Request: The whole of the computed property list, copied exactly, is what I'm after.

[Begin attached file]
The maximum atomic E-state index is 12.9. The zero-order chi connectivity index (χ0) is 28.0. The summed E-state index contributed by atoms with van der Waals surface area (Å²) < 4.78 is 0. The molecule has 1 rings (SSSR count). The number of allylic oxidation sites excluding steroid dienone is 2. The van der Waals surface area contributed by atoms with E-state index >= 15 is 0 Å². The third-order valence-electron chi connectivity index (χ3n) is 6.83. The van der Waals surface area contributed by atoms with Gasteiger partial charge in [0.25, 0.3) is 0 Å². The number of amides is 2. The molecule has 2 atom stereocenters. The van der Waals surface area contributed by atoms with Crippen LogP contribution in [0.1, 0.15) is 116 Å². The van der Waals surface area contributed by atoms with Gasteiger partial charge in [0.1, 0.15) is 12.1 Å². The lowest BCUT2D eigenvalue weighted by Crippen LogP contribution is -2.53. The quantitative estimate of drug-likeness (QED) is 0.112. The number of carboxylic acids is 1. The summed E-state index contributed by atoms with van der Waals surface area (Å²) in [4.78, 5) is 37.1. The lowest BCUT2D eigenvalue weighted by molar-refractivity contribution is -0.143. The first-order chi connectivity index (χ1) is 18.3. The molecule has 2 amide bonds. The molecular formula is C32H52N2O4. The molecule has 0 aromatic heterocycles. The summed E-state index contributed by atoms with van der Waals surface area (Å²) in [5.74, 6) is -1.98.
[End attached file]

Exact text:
The maximum atomic E-state index is 12.9. The zero-order chi connectivity index (χ0) is 28.0. The summed E-state index contributed by atoms with van der Waals surface area (Å²) < 4.78 is 0. The molecule has 1 rings (SSSR count). The number of allylic oxidation sites excluding steroid dienone is 2. The van der Waals surface area contributed by atoms with E-state index >= 15 is 0 Å². The third-order valence-electron chi connectivity index (χ3n) is 6.83. The van der Waals surface area contributed by atoms with Gasteiger partial charge in [0.25, 0.3) is 0 Å². The number of amides is 2. The molecule has 2 atom stereocenters. The van der Waals surface area contributed by atoms with Crippen LogP contribution in [0.1, 0.15) is 116 Å². The van der Waals surface area contributed by atoms with Gasteiger partial charge in [0.1, 0.15) is 12.1 Å². The lowest BCUT2D eigenvalue weighted by Crippen LogP contribution is -2.53. The quantitative estimate of drug-likeness (QED) is 0.112. The number of carboxylic acids is 1. The summed E-state index contributed by atoms with van der Waals surface area (Å²) in [4.78, 5) is 37.1. The lowest BCUT2D eigenvalue weighted by molar-refractivity contribution is -0.143. The first-order chi connectivity index (χ1) is 18.3. The molecule has 2 amide bonds. The molecular formula is C32H52N2O4. The molecule has 0 aromatic heterocycles. The summed E-state index contributed by atoms with van der Waals surface area (Å²) in [5.74, 6) is -1.98.